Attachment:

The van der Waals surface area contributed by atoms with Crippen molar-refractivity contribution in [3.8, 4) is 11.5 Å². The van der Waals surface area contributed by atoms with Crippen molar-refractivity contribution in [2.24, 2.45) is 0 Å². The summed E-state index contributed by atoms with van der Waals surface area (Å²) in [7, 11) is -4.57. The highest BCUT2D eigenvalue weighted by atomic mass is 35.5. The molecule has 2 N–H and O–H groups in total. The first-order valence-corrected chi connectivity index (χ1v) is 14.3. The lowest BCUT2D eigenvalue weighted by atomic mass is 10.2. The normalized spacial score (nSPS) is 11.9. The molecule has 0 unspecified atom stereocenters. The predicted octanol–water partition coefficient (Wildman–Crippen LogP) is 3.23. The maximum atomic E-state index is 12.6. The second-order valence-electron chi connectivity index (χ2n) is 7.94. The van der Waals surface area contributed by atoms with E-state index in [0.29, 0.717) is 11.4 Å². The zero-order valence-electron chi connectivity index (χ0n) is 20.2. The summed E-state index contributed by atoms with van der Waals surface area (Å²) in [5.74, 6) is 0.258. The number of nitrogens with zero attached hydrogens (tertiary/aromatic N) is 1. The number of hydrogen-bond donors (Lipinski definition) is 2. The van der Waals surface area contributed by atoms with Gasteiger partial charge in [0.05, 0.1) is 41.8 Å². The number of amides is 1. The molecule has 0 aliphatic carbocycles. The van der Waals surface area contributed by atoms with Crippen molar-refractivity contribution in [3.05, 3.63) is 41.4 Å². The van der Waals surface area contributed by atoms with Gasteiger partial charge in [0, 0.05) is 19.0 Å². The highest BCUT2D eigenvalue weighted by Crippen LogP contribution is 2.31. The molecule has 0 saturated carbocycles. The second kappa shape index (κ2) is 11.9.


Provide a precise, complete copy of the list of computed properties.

The van der Waals surface area contributed by atoms with Crippen molar-refractivity contribution in [3.8, 4) is 11.5 Å². The van der Waals surface area contributed by atoms with Crippen molar-refractivity contribution in [2.24, 2.45) is 0 Å². The summed E-state index contributed by atoms with van der Waals surface area (Å²) in [7, 11) is -4.57. The highest BCUT2D eigenvalue weighted by atomic mass is 35.5. The molecule has 2 N–H and O–H groups in total. The first-order valence-corrected chi connectivity index (χ1v) is 14.3. The lowest BCUT2D eigenvalue weighted by atomic mass is 10.2. The normalized spacial score (nSPS) is 11.9. The molecule has 0 unspecified atom stereocenters. The predicted octanol–water partition coefficient (Wildman–Crippen LogP) is 3.23. The maximum atomic E-state index is 12.6. The second-order valence-electron chi connectivity index (χ2n) is 7.94. The van der Waals surface area contributed by atoms with E-state index in [0.29, 0.717) is 11.4 Å². The zero-order valence-electron chi connectivity index (χ0n) is 20.2. The summed E-state index contributed by atoms with van der Waals surface area (Å²) in [5.74, 6) is 0.258. The number of nitrogens with zero attached hydrogens (tertiary/aromatic N) is 1. The number of hydrogen-bond donors (Lipinski definition) is 2. The van der Waals surface area contributed by atoms with Gasteiger partial charge in [0.05, 0.1) is 41.8 Å². The number of amides is 1. The molecule has 0 aliphatic carbocycles. The van der Waals surface area contributed by atoms with Crippen molar-refractivity contribution in [3.05, 3.63) is 41.4 Å². The van der Waals surface area contributed by atoms with Gasteiger partial charge in [0, 0.05) is 19.0 Å². The highest BCUT2D eigenvalue weighted by Crippen LogP contribution is 2.31. The molecule has 0 saturated carbocycles. The second kappa shape index (κ2) is 11.9.